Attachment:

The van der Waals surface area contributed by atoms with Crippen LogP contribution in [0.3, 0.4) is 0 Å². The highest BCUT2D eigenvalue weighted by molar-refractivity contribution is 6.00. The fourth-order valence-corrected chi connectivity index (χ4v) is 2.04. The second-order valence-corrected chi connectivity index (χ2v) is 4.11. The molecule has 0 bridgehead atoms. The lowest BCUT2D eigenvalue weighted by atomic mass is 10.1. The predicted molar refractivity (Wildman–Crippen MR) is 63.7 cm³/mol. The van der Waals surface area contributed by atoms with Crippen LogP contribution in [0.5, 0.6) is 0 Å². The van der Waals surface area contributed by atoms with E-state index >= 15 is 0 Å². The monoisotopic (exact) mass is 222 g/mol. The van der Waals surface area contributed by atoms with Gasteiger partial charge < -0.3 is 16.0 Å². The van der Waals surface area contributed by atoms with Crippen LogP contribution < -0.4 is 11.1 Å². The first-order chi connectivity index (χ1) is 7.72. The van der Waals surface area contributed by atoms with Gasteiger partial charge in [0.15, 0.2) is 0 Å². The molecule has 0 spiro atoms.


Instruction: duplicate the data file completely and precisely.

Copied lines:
The van der Waals surface area contributed by atoms with Crippen LogP contribution in [0.3, 0.4) is 0 Å². The highest BCUT2D eigenvalue weighted by molar-refractivity contribution is 6.00. The fourth-order valence-corrected chi connectivity index (χ4v) is 2.04. The second-order valence-corrected chi connectivity index (χ2v) is 4.11. The molecule has 0 bridgehead atoms. The lowest BCUT2D eigenvalue weighted by atomic mass is 10.1. The predicted molar refractivity (Wildman–Crippen MR) is 63.7 cm³/mol. The van der Waals surface area contributed by atoms with Crippen LogP contribution in [0.5, 0.6) is 0 Å². The van der Waals surface area contributed by atoms with E-state index >= 15 is 0 Å². The monoisotopic (exact) mass is 222 g/mol. The van der Waals surface area contributed by atoms with Gasteiger partial charge < -0.3 is 16.0 Å². The van der Waals surface area contributed by atoms with Crippen LogP contribution < -0.4 is 11.1 Å². The first-order chi connectivity index (χ1) is 7.72. The van der Waals surface area contributed by atoms with Gasteiger partial charge in [0.15, 0.2) is 0 Å². The molecule has 0 spiro atoms.